I regularly am asked why the need to have a real estate agent representing a seller or buyer with offer on-line submission. My response is always “you don’t know what you don’t know.”
The subject of this post dovetails into our last discussion concerning buyers submitting offers online, directly to the listing brokerage. However, who has the buyer consulted for price and terms offering? Will buyers know what terms can and should be negotiated? Make no mistake a computer screen created by the listing brokerage is going to favor the seller.
With a purchase this large I don’t want buyers finding themselves in the precarious buyer beware situation—caveat emptor.
Don’t lose sight of the fact, regardless of all the automation, principles (buyers and sellers) are entering into a legally binding contract. Even today that idea gets lost. Agents many a time fail to educate their clients to this fact. I have heard buyers and sellers say “if the other party doesn’t like it I’ll just cancel the contract.”
You can’t just cancel a contract; there has to be agreement by both sides. A unilateral decision can result in a lawsuit. You need a professional to explain the procedure.
When I first started as a licensee, I took for granite that a buyer could not force a seller to sell their home. After all, if the seller didn’t sign over the deed, there is no transfer of property. I have since realized that yes a buyer can. With a well-versed lawyer at the buyer’s side, the courts can force the sale. On the other hand, if the buyer does not perform the seller can cancel the contract without agreement from the buyer. The assumption is, in those cases, the buyers agree to the cancellation.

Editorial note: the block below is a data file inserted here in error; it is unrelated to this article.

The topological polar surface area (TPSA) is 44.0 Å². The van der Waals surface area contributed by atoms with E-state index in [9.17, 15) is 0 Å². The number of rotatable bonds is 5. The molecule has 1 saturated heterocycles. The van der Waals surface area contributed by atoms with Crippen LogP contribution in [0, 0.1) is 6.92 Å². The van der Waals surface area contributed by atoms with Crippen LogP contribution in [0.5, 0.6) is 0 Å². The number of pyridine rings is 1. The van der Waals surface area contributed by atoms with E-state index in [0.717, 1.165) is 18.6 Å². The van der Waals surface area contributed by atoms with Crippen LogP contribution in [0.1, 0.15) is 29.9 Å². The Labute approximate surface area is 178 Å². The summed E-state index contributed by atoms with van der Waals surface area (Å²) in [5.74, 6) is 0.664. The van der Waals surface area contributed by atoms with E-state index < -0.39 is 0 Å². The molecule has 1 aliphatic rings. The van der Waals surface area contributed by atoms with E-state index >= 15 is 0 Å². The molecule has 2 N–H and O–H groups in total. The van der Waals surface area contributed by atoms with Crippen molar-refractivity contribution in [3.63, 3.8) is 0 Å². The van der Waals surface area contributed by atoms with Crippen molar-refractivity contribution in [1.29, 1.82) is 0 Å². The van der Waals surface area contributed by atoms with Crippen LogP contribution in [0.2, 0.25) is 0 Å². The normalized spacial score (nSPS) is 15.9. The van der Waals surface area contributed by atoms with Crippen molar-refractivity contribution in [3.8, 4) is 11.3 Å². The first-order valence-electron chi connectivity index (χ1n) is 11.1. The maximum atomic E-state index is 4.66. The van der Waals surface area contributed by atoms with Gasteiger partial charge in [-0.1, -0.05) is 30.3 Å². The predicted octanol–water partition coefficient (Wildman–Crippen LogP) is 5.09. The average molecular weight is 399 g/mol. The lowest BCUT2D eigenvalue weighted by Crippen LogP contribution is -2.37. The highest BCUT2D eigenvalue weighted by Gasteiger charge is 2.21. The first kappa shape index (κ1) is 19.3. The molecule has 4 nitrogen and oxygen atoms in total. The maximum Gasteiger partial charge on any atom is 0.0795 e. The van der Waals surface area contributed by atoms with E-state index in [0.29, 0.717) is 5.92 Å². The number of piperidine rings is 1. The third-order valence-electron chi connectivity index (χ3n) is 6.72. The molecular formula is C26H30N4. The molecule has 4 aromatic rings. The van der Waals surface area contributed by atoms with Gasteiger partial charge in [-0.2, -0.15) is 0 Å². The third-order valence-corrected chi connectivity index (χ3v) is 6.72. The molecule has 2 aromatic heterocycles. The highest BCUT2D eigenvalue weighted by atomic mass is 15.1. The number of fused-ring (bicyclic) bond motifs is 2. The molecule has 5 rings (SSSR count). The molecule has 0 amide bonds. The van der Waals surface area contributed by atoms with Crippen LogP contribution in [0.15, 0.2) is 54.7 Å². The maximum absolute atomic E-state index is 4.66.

Do you understand why I am ranting? Yes, you can, dare I say it, purchase a home online. Auction houses have allowed online offers for quite a while, with or without the benefit of representation by the buyer. However, in these cases, the seller usually is an unemotional financial institution. They communicate to the buyers upfront in bold letters, BUYER BEWARE, which is why many sell at below market pricing.
Brokerages that solicit on-line offers need buyers dealing with the brokerage directly from a financial/profit perspective. Discounting listing agreements will not sustain the business; they also need the co-operative broker’s commission. A discussion of this is found here. Double-ending a transaction discussion is here.
When on-line offer technology becomes commonplace, and it will, at a minimum hire a professional to explain the contract and procedures. The licensee will be your best friend during this small slice, high profile, part of your life.